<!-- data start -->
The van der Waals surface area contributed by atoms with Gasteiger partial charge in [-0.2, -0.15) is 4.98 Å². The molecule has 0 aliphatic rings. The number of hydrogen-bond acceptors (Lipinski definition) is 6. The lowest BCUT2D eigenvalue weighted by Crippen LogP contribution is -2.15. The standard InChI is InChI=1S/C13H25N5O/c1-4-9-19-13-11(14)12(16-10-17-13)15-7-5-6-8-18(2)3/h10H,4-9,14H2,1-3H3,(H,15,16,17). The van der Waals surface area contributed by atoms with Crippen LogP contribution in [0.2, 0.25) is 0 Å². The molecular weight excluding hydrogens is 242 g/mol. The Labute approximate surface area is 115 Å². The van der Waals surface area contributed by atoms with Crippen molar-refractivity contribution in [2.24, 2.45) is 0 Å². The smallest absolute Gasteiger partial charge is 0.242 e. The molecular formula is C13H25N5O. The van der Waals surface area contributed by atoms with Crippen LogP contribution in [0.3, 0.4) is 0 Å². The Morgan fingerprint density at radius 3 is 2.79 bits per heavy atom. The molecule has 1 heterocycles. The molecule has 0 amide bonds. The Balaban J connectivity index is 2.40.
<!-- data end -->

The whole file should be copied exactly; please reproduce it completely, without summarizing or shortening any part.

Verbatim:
The van der Waals surface area contributed by atoms with Gasteiger partial charge in [-0.2, -0.15) is 4.98 Å². The molecule has 0 aliphatic rings. The number of hydrogen-bond acceptors (Lipinski definition) is 6. The lowest BCUT2D eigenvalue weighted by Crippen LogP contribution is -2.15. The standard InChI is InChI=1S/C13H25N5O/c1-4-9-19-13-11(14)12(16-10-17-13)15-7-5-6-8-18(2)3/h10H,4-9,14H2,1-3H3,(H,15,16,17). The van der Waals surface area contributed by atoms with Crippen LogP contribution in [0.2, 0.25) is 0 Å². The molecular weight excluding hydrogens is 242 g/mol. The Labute approximate surface area is 115 Å². The van der Waals surface area contributed by atoms with Crippen molar-refractivity contribution in [2.24, 2.45) is 0 Å². The smallest absolute Gasteiger partial charge is 0.242 e. The molecular formula is C13H25N5O. The van der Waals surface area contributed by atoms with Crippen LogP contribution in [0.3, 0.4) is 0 Å². The Morgan fingerprint density at radius 3 is 2.79 bits per heavy atom. The molecule has 1 heterocycles. The molecule has 0 amide bonds. The Balaban J connectivity index is 2.40.